Wave forecast relies on numerical simulations to predict wave conditions in the near future. However, wave data proceeding from wave simulations can also be used to reconstruct the wave climate in a determined period in the past. This is called wave hindcast. Wave hindcast provides crucial information needed to assess wave climate and thus identify important wave statistics. This post presents the wave monthly report from the simulations run by SWELLBEAT on the month of November 2016.
Figure 1 shows the mean significant wave height in the Western Mediterranean and in the seas surrounding the Sardinia island. The adjectives “mean” and “significant” together can lead to confusion. Let’s clarify, or at least, let’s try to clarify. In this case, “significant” refers to a statistical parameter that identify a sea state that persists for a short period of time (three hours here). On the other hand, “mean” refers to the mathematical average of the significant wave heights observed, or computed, during a long period of time (November 2016 here). Anyway, let’s have a look at the map. The sea area enclosed between Balearic Islands and Catalonia on the West and Corsica and Sardinia on the East shows the larger mean wave height with values exceeding 1.6 m. This area is usually barred by the mistral wind entering the Med from the gate of the Gulf of Lyon, so it is not surprising to find here the larger mean. In addition, in this sea also winds with a south component such as Libeccio and Scirocco raise considerable swells. Another area characterized by large wave heights is the Ionian sea.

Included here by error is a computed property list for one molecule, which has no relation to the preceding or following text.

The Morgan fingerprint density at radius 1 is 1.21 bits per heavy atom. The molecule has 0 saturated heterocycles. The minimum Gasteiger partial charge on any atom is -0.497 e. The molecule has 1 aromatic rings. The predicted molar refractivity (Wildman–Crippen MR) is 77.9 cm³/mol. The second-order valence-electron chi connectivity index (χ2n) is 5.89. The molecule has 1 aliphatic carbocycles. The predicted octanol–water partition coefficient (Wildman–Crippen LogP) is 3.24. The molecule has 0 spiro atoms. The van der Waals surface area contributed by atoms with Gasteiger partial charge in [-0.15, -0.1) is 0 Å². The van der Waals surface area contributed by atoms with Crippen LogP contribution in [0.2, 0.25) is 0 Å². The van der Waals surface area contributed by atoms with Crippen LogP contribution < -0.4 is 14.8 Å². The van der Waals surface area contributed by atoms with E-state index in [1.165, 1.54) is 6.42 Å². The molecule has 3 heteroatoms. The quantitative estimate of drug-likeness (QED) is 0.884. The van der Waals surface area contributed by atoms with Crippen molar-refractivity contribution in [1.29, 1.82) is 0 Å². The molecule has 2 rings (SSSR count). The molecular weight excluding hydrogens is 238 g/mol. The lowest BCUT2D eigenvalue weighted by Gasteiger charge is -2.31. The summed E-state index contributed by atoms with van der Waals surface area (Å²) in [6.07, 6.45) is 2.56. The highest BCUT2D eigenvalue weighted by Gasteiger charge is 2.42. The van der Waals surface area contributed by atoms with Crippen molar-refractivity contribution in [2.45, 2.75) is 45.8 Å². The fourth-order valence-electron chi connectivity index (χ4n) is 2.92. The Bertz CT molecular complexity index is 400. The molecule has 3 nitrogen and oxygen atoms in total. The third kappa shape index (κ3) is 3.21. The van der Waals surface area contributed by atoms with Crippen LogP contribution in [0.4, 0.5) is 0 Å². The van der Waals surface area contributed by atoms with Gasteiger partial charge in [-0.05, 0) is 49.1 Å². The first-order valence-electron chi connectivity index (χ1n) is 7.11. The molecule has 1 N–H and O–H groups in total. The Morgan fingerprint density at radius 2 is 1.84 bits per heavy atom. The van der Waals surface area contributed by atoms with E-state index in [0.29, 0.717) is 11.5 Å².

In most cases, not only the mean values but also the knowledge of extreme wave conditions can be beneficial. Hs12 is plotted in figure 2. What is Hs12? It is the significant wave height that has been exceeded for 12 hours in the period of time we are interested in. In our case, in November 2016. It can be thought as the mean significant wave height of the biggest swell of the month (mean and significant together again, sorry). So, Hs12 tells us about extreme conditions. Let’s write just a consideration. Whereas the larger mean Hs are observed in the open sea far from lands, the larger Hs12 are observed in the nearshore (look for instance at the sea just North-West of Asinara island). This is probably because open seas receive waves from a wide range of directions and thus are most of the time with waves. Nearshore seas, on the contrary, receive waves from a limited range on directions but they have large fetches that allow wave growth leading to the large Hs during big swells as figure 2 is showing.
Other insights are left to the curiosity of the reader. Cheers!